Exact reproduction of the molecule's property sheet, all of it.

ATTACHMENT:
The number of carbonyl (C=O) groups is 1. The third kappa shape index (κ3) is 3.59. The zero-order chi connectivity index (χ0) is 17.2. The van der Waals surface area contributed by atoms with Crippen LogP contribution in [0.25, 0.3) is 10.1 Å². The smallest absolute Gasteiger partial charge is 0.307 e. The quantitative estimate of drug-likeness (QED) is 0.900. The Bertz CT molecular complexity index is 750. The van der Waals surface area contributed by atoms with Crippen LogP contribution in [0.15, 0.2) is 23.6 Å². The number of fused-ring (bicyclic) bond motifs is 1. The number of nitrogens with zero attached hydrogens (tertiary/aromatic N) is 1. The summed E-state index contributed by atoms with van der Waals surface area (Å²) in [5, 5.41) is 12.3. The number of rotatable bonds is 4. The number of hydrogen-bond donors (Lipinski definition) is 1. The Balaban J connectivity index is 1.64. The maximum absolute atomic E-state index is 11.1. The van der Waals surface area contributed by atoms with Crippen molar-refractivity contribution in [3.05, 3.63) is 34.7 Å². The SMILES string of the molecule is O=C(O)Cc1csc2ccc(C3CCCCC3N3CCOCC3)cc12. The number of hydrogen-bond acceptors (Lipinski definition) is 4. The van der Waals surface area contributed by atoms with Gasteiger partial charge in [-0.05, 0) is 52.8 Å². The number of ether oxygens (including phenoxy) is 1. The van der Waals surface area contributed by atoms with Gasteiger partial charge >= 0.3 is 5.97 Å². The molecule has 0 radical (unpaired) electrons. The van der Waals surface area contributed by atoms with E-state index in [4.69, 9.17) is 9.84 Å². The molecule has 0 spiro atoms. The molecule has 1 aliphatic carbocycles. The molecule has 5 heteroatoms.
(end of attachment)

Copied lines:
The number of carbonyl (C=O) groups is 1. The third kappa shape index (κ3) is 3.59. The zero-order chi connectivity index (χ0) is 17.2. The van der Waals surface area contributed by atoms with Crippen LogP contribution in [0.25, 0.3) is 10.1 Å². The smallest absolute Gasteiger partial charge is 0.307 e. The quantitative estimate of drug-likeness (QED) is 0.900. The Bertz CT molecular complexity index is 750. The van der Waals surface area contributed by atoms with Crippen LogP contribution in [0.15, 0.2) is 23.6 Å². The number of fused-ring (bicyclic) bond motifs is 1. The number of nitrogens with zero attached hydrogens (tertiary/aromatic N) is 1. The summed E-state index contributed by atoms with van der Waals surface area (Å²) in [5, 5.41) is 12.3. The number of rotatable bonds is 4. The number of hydrogen-bond donors (Lipinski definition) is 1. The Balaban J connectivity index is 1.64. The maximum absolute atomic E-state index is 11.1. The van der Waals surface area contributed by atoms with Crippen molar-refractivity contribution in [3.05, 3.63) is 34.7 Å². The SMILES string of the molecule is O=C(O)Cc1csc2ccc(C3CCCCC3N3CCOCC3)cc12. The number of hydrogen-bond acceptors (Lipinski definition) is 4. The van der Waals surface area contributed by atoms with Gasteiger partial charge in [-0.05, 0) is 52.8 Å². The number of ether oxygens (including phenoxy) is 1. The van der Waals surface area contributed by atoms with Gasteiger partial charge >= 0.3 is 5.97 Å². The molecule has 0 radical (unpaired) electrons. The van der Waals surface area contributed by atoms with E-state index in [4.69, 9.17) is 9.84 Å². The molecule has 0 spiro atoms. The molecule has 1 aliphatic carbocycles. The molecule has 5 heteroatoms.